In enforcement proceedings before the Court, new evidence was submitted which was not put before the Beth Din. In particular, evidence was submitted which demonstrated that (1) the Claimant was at all times acting as an agent for the Claimant's Nominee, including when he signed the Heskem; and (2) the Claimant was in receipt of housing benefit from Hackney Borough Council ("Hackney BC") at the Property, on what appeared to be an unlawful basis after the Heskem was signed.

The Court's judgment

The Court had to deal with three legal issues in deciding whether to enforce the Award: (1) whether the Beth Din had the power to order the transfer of Property to begin with, (2) if the Beth Din lacked such a power, whether the Court had the power to order the transfer itself, and (3) whether the Court should exercise its discretion under section 66 of the Act to enforce the Award.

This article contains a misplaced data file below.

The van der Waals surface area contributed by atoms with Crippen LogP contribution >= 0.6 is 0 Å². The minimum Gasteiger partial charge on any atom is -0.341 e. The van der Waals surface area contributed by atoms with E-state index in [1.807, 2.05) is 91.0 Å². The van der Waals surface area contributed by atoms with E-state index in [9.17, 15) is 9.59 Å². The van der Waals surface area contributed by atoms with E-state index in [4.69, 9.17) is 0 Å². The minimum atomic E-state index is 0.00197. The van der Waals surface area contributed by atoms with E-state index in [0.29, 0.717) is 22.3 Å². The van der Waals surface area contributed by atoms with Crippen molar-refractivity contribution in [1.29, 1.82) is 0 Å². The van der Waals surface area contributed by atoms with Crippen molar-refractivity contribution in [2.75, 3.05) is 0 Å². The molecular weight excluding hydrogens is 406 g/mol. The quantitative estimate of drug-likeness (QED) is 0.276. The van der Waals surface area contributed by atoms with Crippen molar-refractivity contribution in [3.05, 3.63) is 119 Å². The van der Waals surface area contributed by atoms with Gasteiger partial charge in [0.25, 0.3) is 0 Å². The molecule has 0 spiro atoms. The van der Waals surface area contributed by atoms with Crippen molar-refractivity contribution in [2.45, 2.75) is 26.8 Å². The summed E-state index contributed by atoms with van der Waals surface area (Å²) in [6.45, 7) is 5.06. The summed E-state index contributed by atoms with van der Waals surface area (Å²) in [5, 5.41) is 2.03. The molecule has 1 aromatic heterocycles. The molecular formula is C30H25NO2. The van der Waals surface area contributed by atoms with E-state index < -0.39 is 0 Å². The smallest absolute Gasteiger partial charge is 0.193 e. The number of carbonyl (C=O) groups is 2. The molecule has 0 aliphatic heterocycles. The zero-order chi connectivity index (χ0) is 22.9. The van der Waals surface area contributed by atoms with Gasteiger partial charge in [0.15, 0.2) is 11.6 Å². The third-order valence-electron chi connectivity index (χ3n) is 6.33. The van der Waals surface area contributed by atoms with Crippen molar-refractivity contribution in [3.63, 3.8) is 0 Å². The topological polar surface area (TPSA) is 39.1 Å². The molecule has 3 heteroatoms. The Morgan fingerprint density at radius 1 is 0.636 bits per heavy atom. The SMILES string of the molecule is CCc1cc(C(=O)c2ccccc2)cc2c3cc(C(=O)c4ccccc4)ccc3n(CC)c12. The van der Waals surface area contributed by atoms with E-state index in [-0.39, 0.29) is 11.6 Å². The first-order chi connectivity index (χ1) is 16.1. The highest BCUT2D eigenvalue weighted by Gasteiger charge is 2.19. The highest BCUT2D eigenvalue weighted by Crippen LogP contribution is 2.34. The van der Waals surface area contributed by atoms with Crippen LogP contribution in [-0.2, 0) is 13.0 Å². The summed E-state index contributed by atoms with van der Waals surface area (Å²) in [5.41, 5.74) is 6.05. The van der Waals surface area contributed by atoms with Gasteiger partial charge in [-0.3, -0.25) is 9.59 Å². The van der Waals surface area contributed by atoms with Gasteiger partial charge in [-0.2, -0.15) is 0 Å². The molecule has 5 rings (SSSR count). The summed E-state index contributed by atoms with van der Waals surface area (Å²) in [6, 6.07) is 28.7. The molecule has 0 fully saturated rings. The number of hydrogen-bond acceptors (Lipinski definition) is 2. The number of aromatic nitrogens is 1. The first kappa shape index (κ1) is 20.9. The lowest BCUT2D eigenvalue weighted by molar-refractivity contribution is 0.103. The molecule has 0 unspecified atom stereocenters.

(1) Did the Beth Din have the power to order the transfer of Property to begin with?

Neither party disputed that the Beth Din had the power under Jewish law to order the transfer of the Property — Jewish law expressly states that the Beth Din has the power to grant an order for specific performance of a contract relating to land.

However, the Defendants argued that the Beth Din did not have jurisdiction to make the transfer because section 48(5)(b) of the Act, which lists the powers of an arbitral tribunal "unless otherwise agreed by the parties", does not include the power to order the transfer of property. According to the Defendants, to give effect to the "unless otherwise agreed" provision, the parties had to specifically agree that the tribunal could make an order to transfer property, rather than simply choosing Jewish law as the governing law of the arbitration.